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Jill Headford

Posted 10 November 2014
by Jill Headford

Accidents at horse shows – the finger of blame

Another claim has been brought by someone injured in a collecting ring collision. This time the accident occurred at a Show jumping Association of Ireland event. An unfortunate lady who was both spectating and helping in the collecting ring was knocked down by a young horse which, since its rider was unable to avert the collision, must be presumed to have been out of control. The victim is suing:

  • the rider of the horse for failing to keep the horse under control and failing to avoid the collision;
  • the organisers of the event, i.e.. the show centre, for failing to implement a safe system in the collecting ring and failing to remove the horse when it first became apparent that it was a danger, and
  • Show jumping Ireland for failing to enforce a safe collecting ring system for the protection of those attending.

So how should the law respond?

It is a mixed negligence and health and safety issue. The key principle is whether the incident and injury were foreseeable. Most of those with experience of collecting rings will have a view. While not in a position to make observations about the facts of this particular case, I myself have over many years competed at show jumping events and have spent time in collecting rings both on foot and in the saddle. My impression from those many hours of personal experience is that competitors and helpers are not infrequently put at unacceptable risk by the inadequate size of warm up areas, the unhelpful placement of jumps (sometimes necessitated by surfaces so patchy that only certain small areas can safely be jumped on) and the absence of any meaningful supervision. I am only surprised that there are not more serious accidents.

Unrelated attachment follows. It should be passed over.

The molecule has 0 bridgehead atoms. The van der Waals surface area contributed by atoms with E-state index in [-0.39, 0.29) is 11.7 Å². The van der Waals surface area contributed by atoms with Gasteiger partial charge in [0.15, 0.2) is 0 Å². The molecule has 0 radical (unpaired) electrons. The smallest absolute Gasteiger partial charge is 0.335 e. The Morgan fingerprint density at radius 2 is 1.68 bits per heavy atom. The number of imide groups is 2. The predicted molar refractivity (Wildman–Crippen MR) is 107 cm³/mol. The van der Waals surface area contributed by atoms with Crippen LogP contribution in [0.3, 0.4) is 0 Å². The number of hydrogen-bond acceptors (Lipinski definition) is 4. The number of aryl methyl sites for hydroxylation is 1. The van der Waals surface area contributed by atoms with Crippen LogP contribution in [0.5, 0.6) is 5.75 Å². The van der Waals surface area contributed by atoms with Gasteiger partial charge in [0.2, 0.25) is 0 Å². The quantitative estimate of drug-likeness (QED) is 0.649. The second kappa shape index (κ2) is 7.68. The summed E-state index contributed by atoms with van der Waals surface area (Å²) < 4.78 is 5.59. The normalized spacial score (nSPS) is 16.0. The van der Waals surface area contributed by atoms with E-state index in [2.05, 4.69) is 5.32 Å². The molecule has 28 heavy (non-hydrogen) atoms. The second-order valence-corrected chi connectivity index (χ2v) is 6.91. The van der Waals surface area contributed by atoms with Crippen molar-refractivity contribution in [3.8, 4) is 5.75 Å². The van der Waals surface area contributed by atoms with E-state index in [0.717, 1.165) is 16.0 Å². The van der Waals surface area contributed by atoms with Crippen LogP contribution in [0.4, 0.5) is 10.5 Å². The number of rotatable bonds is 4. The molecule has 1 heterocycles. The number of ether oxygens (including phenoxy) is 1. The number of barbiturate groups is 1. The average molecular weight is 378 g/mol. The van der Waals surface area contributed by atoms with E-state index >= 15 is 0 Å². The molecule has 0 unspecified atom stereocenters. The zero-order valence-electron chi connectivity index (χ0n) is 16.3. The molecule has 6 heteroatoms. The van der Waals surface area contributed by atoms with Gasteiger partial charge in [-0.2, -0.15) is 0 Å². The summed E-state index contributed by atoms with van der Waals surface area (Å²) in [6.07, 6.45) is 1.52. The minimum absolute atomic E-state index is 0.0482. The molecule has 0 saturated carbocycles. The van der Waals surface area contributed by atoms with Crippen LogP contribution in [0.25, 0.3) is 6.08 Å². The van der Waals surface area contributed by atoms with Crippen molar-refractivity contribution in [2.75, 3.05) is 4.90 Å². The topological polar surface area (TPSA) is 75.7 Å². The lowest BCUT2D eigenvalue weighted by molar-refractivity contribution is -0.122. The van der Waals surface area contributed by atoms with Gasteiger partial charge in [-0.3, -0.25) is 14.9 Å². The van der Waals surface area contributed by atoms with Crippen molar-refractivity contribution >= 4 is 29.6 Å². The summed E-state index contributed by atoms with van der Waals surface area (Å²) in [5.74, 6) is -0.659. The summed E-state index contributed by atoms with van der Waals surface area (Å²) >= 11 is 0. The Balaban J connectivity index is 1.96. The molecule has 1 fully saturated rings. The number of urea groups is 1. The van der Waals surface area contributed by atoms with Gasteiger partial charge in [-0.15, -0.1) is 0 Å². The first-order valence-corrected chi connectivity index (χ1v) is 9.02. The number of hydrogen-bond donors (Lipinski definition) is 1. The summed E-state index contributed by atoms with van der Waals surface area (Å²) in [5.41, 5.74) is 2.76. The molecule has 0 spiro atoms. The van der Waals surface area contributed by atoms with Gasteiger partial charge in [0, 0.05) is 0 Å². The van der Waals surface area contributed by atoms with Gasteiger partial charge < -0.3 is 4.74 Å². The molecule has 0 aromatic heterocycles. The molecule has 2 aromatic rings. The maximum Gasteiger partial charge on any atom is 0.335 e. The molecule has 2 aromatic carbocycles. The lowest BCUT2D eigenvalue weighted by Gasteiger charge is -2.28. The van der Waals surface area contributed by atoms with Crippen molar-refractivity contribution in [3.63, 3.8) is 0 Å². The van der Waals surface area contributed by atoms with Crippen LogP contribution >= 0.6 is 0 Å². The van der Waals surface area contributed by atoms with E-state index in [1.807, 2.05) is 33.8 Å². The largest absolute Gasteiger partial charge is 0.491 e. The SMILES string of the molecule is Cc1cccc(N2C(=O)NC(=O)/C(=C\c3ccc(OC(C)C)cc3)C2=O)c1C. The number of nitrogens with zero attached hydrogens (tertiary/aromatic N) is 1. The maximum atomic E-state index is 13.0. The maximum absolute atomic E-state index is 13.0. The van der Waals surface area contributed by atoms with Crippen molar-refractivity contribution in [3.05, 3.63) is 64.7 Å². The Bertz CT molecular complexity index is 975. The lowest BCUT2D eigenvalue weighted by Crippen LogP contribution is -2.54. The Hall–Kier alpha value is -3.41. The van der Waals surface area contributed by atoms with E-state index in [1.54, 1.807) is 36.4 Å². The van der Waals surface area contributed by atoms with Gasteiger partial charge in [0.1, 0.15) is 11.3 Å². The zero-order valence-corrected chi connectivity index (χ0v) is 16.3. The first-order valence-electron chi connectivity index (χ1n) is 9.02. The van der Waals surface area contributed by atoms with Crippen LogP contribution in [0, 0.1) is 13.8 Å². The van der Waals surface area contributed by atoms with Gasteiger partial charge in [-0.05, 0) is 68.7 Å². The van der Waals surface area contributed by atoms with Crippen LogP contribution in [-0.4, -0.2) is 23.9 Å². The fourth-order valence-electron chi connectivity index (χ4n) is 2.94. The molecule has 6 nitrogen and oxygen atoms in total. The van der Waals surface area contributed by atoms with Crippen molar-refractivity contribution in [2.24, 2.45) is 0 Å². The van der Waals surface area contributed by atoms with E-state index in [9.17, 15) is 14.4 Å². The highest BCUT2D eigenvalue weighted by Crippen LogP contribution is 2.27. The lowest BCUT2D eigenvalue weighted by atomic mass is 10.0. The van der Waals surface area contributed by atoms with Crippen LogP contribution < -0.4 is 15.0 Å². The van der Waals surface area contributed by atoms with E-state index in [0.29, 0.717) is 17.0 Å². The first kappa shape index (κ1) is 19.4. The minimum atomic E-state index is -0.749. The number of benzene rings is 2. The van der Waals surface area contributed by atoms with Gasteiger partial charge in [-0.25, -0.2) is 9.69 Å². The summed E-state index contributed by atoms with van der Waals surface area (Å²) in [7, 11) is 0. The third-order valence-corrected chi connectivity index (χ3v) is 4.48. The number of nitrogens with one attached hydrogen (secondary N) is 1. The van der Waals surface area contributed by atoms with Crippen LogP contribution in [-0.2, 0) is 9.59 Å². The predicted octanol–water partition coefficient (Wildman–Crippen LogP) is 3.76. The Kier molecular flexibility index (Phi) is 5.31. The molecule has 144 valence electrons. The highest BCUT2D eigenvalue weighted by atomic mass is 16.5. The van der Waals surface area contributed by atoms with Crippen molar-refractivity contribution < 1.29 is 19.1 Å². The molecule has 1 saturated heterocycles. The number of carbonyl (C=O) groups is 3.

The problem is obviously one of cost – affiliated shows are expensive enough to run as it is and show centres expect to break even at the very least. However if economies are made which result in serious, and in some cases life altering, injuries to even a small number of individuals that cannot be acceptable. The courts will readily agree that competitors and ground helpers voluntarily accept some risk around moving horses but are unlikely to accept that it is legitimate to put people at risk of foreseeable serious harm in order to keep costs down.

Taking a more positive approach, thanks must go to those show centres who do provide safe warm up areas and I have had a great many happier experiences at such venues. Responsible centres will erect safety barriers, ensure adequate space and keep an eye on collecting ring behaviour so that dangerous situations can be avoided. I suggest that no less will be expected of them by the courts.

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About the author

Jill Headford

Jill Headford

Partner and Solicitor

A partner in the firm since 1994 and an experienced Court and Tribunal advocate, Jill specialises in resolving disputes and is a member of the Property Litigation Association